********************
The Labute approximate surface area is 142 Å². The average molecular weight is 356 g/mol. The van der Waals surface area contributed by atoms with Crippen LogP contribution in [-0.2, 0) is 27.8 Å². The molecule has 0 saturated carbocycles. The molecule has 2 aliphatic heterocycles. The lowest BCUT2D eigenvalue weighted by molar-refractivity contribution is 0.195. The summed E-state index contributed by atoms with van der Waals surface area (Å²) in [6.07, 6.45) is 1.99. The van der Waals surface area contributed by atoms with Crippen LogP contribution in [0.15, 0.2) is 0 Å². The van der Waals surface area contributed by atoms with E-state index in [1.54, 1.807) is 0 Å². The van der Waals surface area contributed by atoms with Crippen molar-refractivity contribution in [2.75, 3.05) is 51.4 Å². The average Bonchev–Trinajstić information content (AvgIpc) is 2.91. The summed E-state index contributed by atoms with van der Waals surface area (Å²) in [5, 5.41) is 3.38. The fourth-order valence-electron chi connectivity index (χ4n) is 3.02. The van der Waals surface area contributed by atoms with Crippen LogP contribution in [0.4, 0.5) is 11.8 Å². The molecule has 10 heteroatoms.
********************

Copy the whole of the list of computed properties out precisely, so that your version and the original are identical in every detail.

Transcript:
The Labute approximate surface area is 142 Å². The average molecular weight is 356 g/mol. The van der Waals surface area contributed by atoms with Crippen LogP contribution in [-0.2, 0) is 27.8 Å². The molecule has 0 saturated carbocycles. The molecule has 2 aliphatic heterocycles. The lowest BCUT2D eigenvalue weighted by molar-refractivity contribution is 0.195. The summed E-state index contributed by atoms with van der Waals surface area (Å²) in [6.07, 6.45) is 1.99. The van der Waals surface area contributed by atoms with Crippen LogP contribution in [0.15, 0.2) is 0 Å². The van der Waals surface area contributed by atoms with E-state index in [1.54, 1.807) is 0 Å². The van der Waals surface area contributed by atoms with Crippen molar-refractivity contribution in [2.75, 3.05) is 51.4 Å². The average Bonchev–Trinajstić information content (AvgIpc) is 2.91. The summed E-state index contributed by atoms with van der Waals surface area (Å²) in [5, 5.41) is 3.38. The fourth-order valence-electron chi connectivity index (χ4n) is 3.02. The van der Waals surface area contributed by atoms with Crippen LogP contribution in [0.4, 0.5) is 11.8 Å². The molecule has 10 heteroatoms.